The Lebanese Shi’ite terror group Hezbollah is building a new and dangerous terror network in Syria’s Golan Heights without the knowledge of Syrian President Bashar Assad, the IDF has revealed.
“The Hezbollah terrorist organization has begun an attempt to establish and entrench a covert force in the Syrian Golan Heights that is designed to act against Israel when given the order,” the IDF said on Tuesday.
According to the IDF, the network – called “The Golan Project” – is currently in its initial stages of establishment and recruitment and is not yet operational.
It is led by senior Hezbollah commander Ali Mussa Daqduq, who spent five years in an Iraqi prison for a 2007 attack that killed five American soldiers in the Karbala Governorate. He was released in 2012, went back to Lebanon and was sent to Syria this past summer to establish the Golan terror network.
Other senior Hezbollah operatives involved in the clandestine project have been identified by the IDF as Bashar and Ismail Mustafa, Talal Hassoun and Fahim Abu Qais.
According to senior intelligence officers in the IDF’s Northern Command, Hezbollah’s Golan Project began in the summer following the reconquering of the Syrian Golan by regime troops.
All actions of operatives are compartmentalized and kept secret from each other and the local population to advance their project without the regime knowing.
“Hezbollah is taking advantage of the fact that Assad is busy in the north of the country and that villagers in the Syrian Golan need the money,” the senior officers said, stressing that “if Assad is serious then he has to have full control and know what is happening in his territory.”
The Hezbollah militants are currently focusing on familiarizing themselves with the Syrian Golan Heights and on gathering intelligence on Israel and the border area. They are also working to establish intelligence gathering capabilities against Israel, operating from civilian observation posts and regime military positions near the border.
The Golan Project has its headquarters in Damascus and the Lebanese capital of Beirut, and there are tens of operatives operating in the Syrian towns of Hader, Quneitra and Erneh who collect intelligence on Israel and military movement on the Israeli Golan Heights.
“The proximity of these communities to Israel is what allows the operatives to conduct observations continuously and without revealing their true goal – to convey information about the regular activities of our forces to Hezbollah and the leaders of the network,” the military said.
According to the senior officers, the operatives have weaponry available from the civil war and if needed, will receive additional weaponry from Lebanon or existing arsenals kept by Hezbollah and Iran in Syria.
While some of the operatives have taken part in attacks against Israel in the past, other local Syrian villagers joined for financial reasons. A portion of the operatives have undergone training by Hezbollah in sabotage, sharpshooting and firing Grad rockets.
“The Northern Command and the 210th Division have identified the enemy’s movements and are acting to strengthen the security response at the border by strengthening intelligence gathering capabilities, fire capabilities and are defending the sector with increased forces,” said Brig.-Gen. Amit Fisher, Commander of the 210th Division.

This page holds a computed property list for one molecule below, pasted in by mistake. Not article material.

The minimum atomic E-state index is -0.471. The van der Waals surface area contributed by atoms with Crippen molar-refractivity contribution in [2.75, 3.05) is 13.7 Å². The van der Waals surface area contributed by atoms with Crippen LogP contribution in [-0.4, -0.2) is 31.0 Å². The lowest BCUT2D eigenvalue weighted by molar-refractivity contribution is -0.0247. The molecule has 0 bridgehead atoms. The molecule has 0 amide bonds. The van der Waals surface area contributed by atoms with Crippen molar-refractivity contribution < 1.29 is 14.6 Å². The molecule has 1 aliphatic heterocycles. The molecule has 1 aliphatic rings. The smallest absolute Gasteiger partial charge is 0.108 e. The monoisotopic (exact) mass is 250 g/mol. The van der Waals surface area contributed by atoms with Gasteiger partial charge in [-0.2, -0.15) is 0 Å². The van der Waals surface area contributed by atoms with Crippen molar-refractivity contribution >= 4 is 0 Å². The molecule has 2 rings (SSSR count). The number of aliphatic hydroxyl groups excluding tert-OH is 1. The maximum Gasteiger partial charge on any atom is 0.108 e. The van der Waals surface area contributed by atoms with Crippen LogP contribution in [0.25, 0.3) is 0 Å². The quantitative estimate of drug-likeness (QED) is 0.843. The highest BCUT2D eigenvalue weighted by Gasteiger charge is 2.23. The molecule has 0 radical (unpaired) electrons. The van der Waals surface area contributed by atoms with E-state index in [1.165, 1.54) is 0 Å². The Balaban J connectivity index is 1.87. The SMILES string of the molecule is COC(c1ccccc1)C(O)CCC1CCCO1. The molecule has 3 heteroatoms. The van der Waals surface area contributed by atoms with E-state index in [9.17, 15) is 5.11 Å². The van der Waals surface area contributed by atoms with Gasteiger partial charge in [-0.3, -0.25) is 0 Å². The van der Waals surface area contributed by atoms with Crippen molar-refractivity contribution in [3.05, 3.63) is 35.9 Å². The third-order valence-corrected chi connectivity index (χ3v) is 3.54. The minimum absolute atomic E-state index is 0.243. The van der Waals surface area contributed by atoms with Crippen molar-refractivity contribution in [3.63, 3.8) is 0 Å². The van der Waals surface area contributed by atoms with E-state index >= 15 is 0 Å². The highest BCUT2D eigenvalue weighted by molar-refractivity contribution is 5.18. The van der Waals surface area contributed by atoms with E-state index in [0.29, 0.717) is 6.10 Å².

According to Fisher, IDF troops “are operating overtly and covertly to locate the enemy, force them away from the border and ensure security near the border.”
Last week, Syrian media reported that the IDF shelled Hader, and a similar incident occurred on February 11 with local Syrian media reporting that the IDF shelled a position in the city of Quneitra.
Prime Minister and Defense Minister Benjamin Netanyahu later admitted that the IDF had struck positions in Syria’s Quneitra district in February, stating that Israel is “operating every day, including yesterday, against Iran and its attempts to establish its presence in the area.”
Senior officials later admitted that the shelling targeted Iranian-backed Shi’ite militiamen who were trying to set up a base of operations near the Israeli Golan Heights.
Israel captured the Golan Heights, some 1,200 square kilometers, from Syria during the Six Day War in 1967 and unilaterally annexed it in 1981. The 1974 ceasefire accord signed following the Yom Kippur War the previous year established a buffer zone between the two enemy countries. It was patrolled by UN troops until peacekeepers were abducted by Syrian rebels 2014.
Syrian troops recaptured southern Syria seven years after losing the area to rebel groups and returned to its positions along with Hezbollah operatives. Both UN peacekeepers and Russian military police have been deployed along the Golan Heights border.
“We hold the Syrian Regime as the sovereign its territory and expect it to honor the terms of the 1974 Separation of Forces Agreement,” the military said on Tuesday, adding that “we expect it to prevent any hostile elements, including Hezbollah, from operating out of its territory. The IDF will not allow any attempt by Hezbollah to entrench itself near the border and we will act with all our might to force this terrorist organization out of the Golan Heights and ensure the stability of the region.”